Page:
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JeanCarl
JeanCarl

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How to help your child learn to code

I've been seeing more and more teenagers get into coding and attend hackathons. It's exciting to see that technology not only powers the communication between teenagers, but that the teenagers are understanding that they too can build those applications and solutions themselves.

I remember learning to code HTML and the early (and very limited) JavaScript on a dial-up connection and uploading to GeoCities as a teenager. Anyone remember FrontPage Express? Shoot, I've just dated myself. I promise my handwritten HTML today no longer contain verbose tags.

Today, technology has certainly advanced to make this easier for anyone to start doing. From online courses that teach you everything from Design Thinking to Blockchain to Docker and Kubernetes, education is available at your fingertips, and much of it is free and self-paced.

And with so many online services offering APIs to services we use, there are endless combinations to put together. Once you get to coding and come across an API reference, you can often find Swagger docs that contain enough code snippets to copy and paste together.

Code snippets are all over the place. When you find a framework or project that piques your interest, browsing GitHub can unearth a ton of projects and ways it can be used. What if this could also…is a great prompt to ask and complete.

Finally, when you venture off on your own to code a solution and stumble upon an error, StackOverflow can be a helpful place to find the question and answers to what sometimes mystic and confusing error messages actually mean. It seems like every question you might have is already answered.

Occasionally I get asked by parents who want to encourage their children to start coding, even though they themselves are not in the programming profession. It is interesting to watch these parents have the motivation to encourage their children juxtaposed with very little knowledge on how to actually do it.

I believe there are several things that a parent can do to help their child find a passion and interest in programming. First, accessibility. I learned how to code by getting access to a salvaged computer and dial-up. Today, iPads, the Cloud, and simply a web browser can be the tools to enable the access to not only using technology but customizing it to do what you want.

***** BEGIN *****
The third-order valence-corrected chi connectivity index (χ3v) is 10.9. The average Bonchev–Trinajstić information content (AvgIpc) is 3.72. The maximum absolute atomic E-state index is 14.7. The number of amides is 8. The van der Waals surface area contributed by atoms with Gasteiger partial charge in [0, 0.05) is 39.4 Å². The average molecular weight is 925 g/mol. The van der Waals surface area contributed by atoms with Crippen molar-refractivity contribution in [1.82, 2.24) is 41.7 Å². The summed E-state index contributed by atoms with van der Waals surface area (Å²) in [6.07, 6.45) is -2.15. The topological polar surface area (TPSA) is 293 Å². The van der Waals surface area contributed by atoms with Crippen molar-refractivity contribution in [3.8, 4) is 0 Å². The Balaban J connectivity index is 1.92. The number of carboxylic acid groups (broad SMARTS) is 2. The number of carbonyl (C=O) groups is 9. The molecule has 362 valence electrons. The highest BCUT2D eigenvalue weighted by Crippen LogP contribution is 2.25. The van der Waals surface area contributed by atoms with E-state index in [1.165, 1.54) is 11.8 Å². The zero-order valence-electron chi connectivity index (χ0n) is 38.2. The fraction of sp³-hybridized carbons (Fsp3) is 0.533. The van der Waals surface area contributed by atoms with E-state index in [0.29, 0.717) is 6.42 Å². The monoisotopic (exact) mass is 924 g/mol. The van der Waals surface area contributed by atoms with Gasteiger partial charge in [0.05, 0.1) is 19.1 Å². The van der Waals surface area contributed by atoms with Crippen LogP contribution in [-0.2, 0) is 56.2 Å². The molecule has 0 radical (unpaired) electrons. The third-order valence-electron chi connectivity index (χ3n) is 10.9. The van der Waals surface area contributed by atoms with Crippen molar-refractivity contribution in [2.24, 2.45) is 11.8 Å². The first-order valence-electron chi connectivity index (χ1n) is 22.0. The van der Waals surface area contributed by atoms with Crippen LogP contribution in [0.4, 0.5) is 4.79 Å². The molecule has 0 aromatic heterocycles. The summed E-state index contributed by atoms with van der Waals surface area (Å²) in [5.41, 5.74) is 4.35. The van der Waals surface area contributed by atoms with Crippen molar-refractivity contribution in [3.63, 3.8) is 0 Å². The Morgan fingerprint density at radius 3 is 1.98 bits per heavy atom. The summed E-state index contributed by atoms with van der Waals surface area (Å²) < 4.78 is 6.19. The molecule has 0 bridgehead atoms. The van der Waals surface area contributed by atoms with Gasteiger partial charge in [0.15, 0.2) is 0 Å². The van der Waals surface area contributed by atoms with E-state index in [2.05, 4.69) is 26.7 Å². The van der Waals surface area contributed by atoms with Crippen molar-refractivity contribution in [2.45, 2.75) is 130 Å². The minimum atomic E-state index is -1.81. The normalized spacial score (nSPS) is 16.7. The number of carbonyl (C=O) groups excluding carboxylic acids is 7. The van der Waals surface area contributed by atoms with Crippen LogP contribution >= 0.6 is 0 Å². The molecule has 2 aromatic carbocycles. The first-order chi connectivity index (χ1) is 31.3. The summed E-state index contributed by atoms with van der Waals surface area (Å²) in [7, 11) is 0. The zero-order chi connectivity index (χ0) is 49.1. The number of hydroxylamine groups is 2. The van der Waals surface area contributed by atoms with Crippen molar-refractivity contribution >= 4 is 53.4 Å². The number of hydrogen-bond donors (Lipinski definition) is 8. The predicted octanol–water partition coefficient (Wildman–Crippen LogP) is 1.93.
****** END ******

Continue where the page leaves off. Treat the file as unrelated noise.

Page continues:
Just like a parent encourages a child to ask questions about the world around them and seek answers, use this technique in programming. Have you heard the saying, answering a question with a question? It's frustrating not getting the immediate gratification of an answer, but if you teach the child "how to fish," the skills will be learned to solve on their own.

Lastly, sitting down with the child and learning yourself can be helpful. Even if you don't have first-hand experience with the technology, you have life experience. Building things with technology isn't just about getting a computer to perform a set of instructions. There's much more to it.

With user interfaces, how do we design tools that are intuitive, easy to use, and efficient? What types of problems really matter? Are there existing solutions already doing the same thing? How can you make it more unique and differentiate yourself from competitors.

In pair programming, two developers work together to write code, bouncing ideas and functionality off of one another. Using the same technique, children can bounce ideas off parents and receive helpful feedback in a different context and mindset then they have.

I sometimes joke that the last step is to give your child your credit card and a spending limit. For example, when building an Internet of Things solution, a $35 Raspberry Pi can be a tremendous enabler at a very reasonable price. There are a number of sensors that are also reasonably priced to enable more complex solutions. And it's probably better than buying all that candy that causes cavities. Though, there are quite a few sensors that your bank account will quickly regret this newfound interest.

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